Narnia’s latest adaptation: Sign language

It’s a little over a week before opening night, and director Daniel Brucker is tweaking lighting cues for an upcoming performance of The Lion, the Witch, and the Wardrobe. He signals to the technician to dim the lights even more, then asks his actors to try a few lines. Can you still understand them, he wants to know, when the stage is this dark?

The actors, and Brucker, are all deaf. Next week, they’ll put on two performances in American Sign Language, with voice actors reciting the lines in real time for a hearing audience. Making a show that’s accessible to all requires some finagling. Brucker decides yes, the lights are too dim: you won’t be able to interpret signs clearly from the audience.

This is the first theater production by the Pennsylvania School for the Deaf in four years. Nearly the entire high school class is involved, either on-stage or behind the scenes. On the day I visit, they’re rehearsing the scene where — spoiler alert — the White Witch kills Aslan, the lion ruler of Narnia. The students stage fight with a solemn intensity, making their final adjustments before curtains rise next week.

Brucker, who teaches at the school, adapted C.S. Lewis’s classic to ASL specially for the high schoolers. He said it wasn’t as simple as just translating from English.

“I had a vision of the different characters that they are not just acting out hearing roles, that they are actually deaf characters,” he said. So if the book said, for example, “We hear someone coming,” Brucker would tweak it. “A deaf audience wouldn’t actually resonate with that idea.”

Last year was a big one for signing in cinema, but it also raised questions about deaf representation in performance. At the Oscars, Best Picture winner The Shape of Water featured hearing actress Sally Hawkins playing a deaf woman, whereas the winner for Best Short Film, The Silent Child, cast a deaf six-year-old actress in the lead. Model, actor, and advocate Nyle DiMarco, who is deaf, has reflected on what a difference those castings can make.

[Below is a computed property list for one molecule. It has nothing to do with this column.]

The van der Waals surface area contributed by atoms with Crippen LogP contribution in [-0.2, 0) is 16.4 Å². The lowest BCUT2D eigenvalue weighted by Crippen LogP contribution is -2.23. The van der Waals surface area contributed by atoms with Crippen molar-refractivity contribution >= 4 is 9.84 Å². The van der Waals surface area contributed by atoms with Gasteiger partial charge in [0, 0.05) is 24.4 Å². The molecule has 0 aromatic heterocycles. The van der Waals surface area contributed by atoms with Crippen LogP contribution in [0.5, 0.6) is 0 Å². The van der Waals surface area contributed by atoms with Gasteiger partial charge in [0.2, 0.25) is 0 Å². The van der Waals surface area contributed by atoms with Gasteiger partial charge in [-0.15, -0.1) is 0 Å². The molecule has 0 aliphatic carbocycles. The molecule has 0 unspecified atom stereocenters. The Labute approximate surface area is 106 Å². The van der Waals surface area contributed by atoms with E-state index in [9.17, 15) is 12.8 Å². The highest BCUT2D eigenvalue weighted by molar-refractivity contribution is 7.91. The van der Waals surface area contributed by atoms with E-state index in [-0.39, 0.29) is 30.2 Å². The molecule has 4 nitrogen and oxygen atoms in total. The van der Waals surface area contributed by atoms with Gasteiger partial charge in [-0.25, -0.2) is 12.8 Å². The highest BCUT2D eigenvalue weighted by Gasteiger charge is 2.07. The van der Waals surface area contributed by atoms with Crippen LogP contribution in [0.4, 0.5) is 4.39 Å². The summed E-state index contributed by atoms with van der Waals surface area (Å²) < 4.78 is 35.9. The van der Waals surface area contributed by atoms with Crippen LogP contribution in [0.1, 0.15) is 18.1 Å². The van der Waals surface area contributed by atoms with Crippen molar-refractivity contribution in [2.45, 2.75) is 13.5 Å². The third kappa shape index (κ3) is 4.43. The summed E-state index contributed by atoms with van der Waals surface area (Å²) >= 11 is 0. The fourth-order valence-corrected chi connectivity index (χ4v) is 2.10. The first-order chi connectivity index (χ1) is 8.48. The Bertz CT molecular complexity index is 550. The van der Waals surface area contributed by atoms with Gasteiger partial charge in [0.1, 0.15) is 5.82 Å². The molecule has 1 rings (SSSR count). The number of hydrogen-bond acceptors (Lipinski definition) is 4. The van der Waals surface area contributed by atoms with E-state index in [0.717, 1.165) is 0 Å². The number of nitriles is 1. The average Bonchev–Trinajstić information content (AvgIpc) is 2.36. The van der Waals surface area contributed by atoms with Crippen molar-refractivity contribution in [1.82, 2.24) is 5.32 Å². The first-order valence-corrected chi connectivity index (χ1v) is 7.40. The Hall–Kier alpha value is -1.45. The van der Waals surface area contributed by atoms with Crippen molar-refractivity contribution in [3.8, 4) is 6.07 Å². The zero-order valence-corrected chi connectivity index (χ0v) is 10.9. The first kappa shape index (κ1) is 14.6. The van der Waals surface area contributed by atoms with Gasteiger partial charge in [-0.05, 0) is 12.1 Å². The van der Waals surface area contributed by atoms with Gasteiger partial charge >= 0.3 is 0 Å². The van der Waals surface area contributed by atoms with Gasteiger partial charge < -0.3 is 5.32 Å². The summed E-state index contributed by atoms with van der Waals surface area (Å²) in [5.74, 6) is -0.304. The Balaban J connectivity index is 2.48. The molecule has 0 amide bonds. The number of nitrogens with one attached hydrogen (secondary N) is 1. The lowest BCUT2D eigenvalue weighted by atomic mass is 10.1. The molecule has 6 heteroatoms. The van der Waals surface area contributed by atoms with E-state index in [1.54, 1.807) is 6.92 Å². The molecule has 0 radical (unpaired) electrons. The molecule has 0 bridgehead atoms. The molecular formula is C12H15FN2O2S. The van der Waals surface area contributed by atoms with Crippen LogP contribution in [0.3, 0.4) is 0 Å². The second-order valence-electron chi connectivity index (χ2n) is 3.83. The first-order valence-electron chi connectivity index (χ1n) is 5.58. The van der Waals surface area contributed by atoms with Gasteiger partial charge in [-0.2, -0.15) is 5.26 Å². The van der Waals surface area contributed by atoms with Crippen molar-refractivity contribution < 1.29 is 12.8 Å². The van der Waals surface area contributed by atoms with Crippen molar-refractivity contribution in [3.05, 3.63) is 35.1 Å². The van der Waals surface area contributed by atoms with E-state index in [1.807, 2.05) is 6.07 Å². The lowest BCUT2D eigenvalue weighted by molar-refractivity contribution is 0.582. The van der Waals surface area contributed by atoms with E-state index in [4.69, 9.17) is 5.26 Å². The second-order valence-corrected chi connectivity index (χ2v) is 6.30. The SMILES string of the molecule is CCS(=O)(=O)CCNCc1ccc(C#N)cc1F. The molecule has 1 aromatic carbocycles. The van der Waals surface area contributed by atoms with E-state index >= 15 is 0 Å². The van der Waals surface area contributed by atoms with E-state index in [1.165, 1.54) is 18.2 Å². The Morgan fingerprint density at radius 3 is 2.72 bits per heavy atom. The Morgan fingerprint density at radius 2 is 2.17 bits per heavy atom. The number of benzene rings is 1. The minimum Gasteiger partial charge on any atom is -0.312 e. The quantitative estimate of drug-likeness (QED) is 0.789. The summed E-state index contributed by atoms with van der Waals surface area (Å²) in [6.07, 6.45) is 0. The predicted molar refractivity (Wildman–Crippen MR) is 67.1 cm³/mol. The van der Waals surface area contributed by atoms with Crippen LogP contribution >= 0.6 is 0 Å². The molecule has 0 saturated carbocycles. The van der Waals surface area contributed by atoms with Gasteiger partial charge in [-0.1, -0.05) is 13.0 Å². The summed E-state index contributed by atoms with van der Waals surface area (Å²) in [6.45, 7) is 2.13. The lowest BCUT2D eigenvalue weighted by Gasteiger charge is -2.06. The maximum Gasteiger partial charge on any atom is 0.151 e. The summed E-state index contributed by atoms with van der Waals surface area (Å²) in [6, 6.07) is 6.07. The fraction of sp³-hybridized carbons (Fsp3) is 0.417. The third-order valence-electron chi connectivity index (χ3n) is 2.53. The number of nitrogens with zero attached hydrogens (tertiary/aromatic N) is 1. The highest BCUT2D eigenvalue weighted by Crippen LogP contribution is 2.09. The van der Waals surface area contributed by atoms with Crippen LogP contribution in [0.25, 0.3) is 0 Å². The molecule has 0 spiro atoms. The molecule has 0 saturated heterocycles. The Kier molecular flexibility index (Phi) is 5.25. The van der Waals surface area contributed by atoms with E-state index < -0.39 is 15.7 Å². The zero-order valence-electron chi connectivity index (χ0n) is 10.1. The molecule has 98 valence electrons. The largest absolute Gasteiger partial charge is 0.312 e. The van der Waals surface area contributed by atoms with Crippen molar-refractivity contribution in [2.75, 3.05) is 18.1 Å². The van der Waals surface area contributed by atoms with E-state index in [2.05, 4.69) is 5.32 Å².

“Deaf people can do anything except hear,” says Brucker, “That is a quote we often use in the deaf community.”

High schooler Hazim Houron, who plays Edmund, is acting for the first time in this show. He says of next week’s audience, “I want to give them the experience of seeing deaf actors, seeing a deaf production, seeing deaf people in various roles, and knowing that is possible for deaf people.”

Deaf and hearing audiences alike will have the opportunity to brush up on a childhood favorite, support the country’s third-oldest school for the deaf, and applaud first-time actors at two performances this weekend.

Show Details

The Lion the Witch and the Wardrobe

  • May 25th and 26th at 7pm
  • First United Methodist Church of Germantown, 6001 Germantown Ave, Philadelphia, PA 19144
  • Tickets $12 for adults, $7 for children

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